Congress Finalizes FY2012 Appropriations With an NIH/NEI Increase Although A Continuing Resolution Funds the Government through
December 19, 2011
*Editor's Note: The President signed the conference agreement into law (P.L. 112-74) on December 23, 2011
Summary of the conference agreement:
On Friday, December 16 in the House, and Saturday, December 17 in the Senate, Congress voted to adopt the conference agreement (H.R. 2055, H. Report 112-331) for a nine-bill Fiscal Year (FY) 2012 spending package that finalizes the appropriations process. This action came after the Congress passed a fourth Continuing Resolution (CR) to fund the government through December 17 (previous CR expired December 16), than a fifth CR on December 17 to fund the government through December 23, as the conference agreement must be signed by President Obama.
- Increases NIH program funding by $299 million
- Increases NEI funding by $3.2 million
- Reduces NIH Institute and Center funding by 0.189 percent due to an across-the-board DHHS rescission
- Approves and funds the new National Center for Advancing Translational Sciences
- Directs NIH to produce a number of studies and reports by specific dates
Although the agreement funds the National Institutes of Health (NIH) at a $30.698 billion program level in FY2012—a $299 million increase over FY2011—it will be subject to a 0.189 percent across-the-board rescission within the Department of Health and Human Services (DHHS). Although the House also approved an accompanying bill H.R. 3672, which provides $8.1 billion in disaster relief funding, and H. Con. Res. 94, which offsets the disaster aid with a 1.83 percent across-the-board cut to all FY2012 base discretionary funding except for the Defense and Military Construction/Department of Veterans Affairs Veterans Administration bills, the latter was disagreed to in the Senate. As a result, NIH Institutes and Centers (I/Cs) increases will only experience the internal 0.189 percent DHHS rescission, retaining a positive net increase.
The National Eye Institute (NEI) will be funded at $704.043 million, an increase of 3.2 million or .46 percent over the FY2011 enacted level of $700.8 million. NEIís net of the 0.189 rescission yields FY2012 funding at $702.7 million. Since the agreement also eliminated the National Center for Research Resources (NCRR), moving most of its programs into the new National Center for Advancing Translational Sciences (NCATS) with its own dedicated funding line, the FY2011 funding levels are re-stated to reflect this reorganization. NEIís net FY2011 baseline funding was re-stated as $700.251 million, since it had contributed $577,000 to the Therapeutics for Rare and Neglected Diseases (TRND) program, which is now funded in the dedicated NCATS line item.
Other highlights of the agreement include:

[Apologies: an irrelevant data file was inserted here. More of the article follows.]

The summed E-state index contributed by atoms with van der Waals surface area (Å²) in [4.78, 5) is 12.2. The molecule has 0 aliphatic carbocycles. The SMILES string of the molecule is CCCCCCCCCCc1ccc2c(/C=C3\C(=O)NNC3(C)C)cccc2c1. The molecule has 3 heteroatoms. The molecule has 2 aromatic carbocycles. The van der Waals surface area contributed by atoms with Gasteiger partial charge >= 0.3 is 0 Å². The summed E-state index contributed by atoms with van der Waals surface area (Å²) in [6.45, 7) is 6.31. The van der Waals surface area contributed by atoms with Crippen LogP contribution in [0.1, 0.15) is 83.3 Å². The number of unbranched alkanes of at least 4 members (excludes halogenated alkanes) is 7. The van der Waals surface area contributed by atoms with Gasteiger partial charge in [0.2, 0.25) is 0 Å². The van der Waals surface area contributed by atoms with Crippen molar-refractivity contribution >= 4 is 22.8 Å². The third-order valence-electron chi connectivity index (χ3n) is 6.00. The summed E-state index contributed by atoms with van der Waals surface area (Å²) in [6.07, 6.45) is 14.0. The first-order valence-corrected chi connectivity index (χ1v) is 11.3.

The conferees strongly urge NIH to maintain extramural research at a level of at least 90 percent of the budget, as in most recent years, and to establish safeguards to ensure the percentage of funds used to support basic research across the NIH is maintained.
The conferees anticipate that the mission of NCATS to accelerate the therapeutics development and implementation process will complement, not compete with, the efforts of the private sector. They also encourage NCATS to study and foster private sector models that accelerate commercialization of therapies to patients.
The agreement funds implementation of the Cures Acceleration Network (CAN) within NCATS at $10 million, primarily to support the CAN Board and related activities. The conferees request NCATS to charter an Institute of Medicine (IOM) work group to review, evaluate, and identify issues related to CAN authority and provide a report for the CAN Board to help it identify ways to accelerate and expand the number of cures.
The conferees address several of the specific NIH programs that will form the cornerstone of NCATS, specifically the Clinical and Translational Science Awards (CTSA) program, the TRND program, and the Institutional Development Awards (IDeA) program. Since CTSAs now represent an investment of half a decade of innovation in translational research, the conferees urge NIH to support a study by the IOM that would evaluate the program and recommend any necessary changes. Conferees request study results by 18 months after enactment of the bill. They also request an annual report of the TRND program by July 1, 2012, as well as a report addressing concerns about IDeA program eligibility to be included in the FY2013 congressional budget justification.
The conferees direct NIH to conduct a three-year pilot study to assess the viability of third party reimbursement for clinical services that are incurred in NIH research facilities.
The conferees direct the NIH to conduct a trans-NIH review of the applicability of the recommendations made in a 2010 study by the IOM as to how the I/Cs could better design, implement, and manage clinical trials. They request this study by September 30, 2012.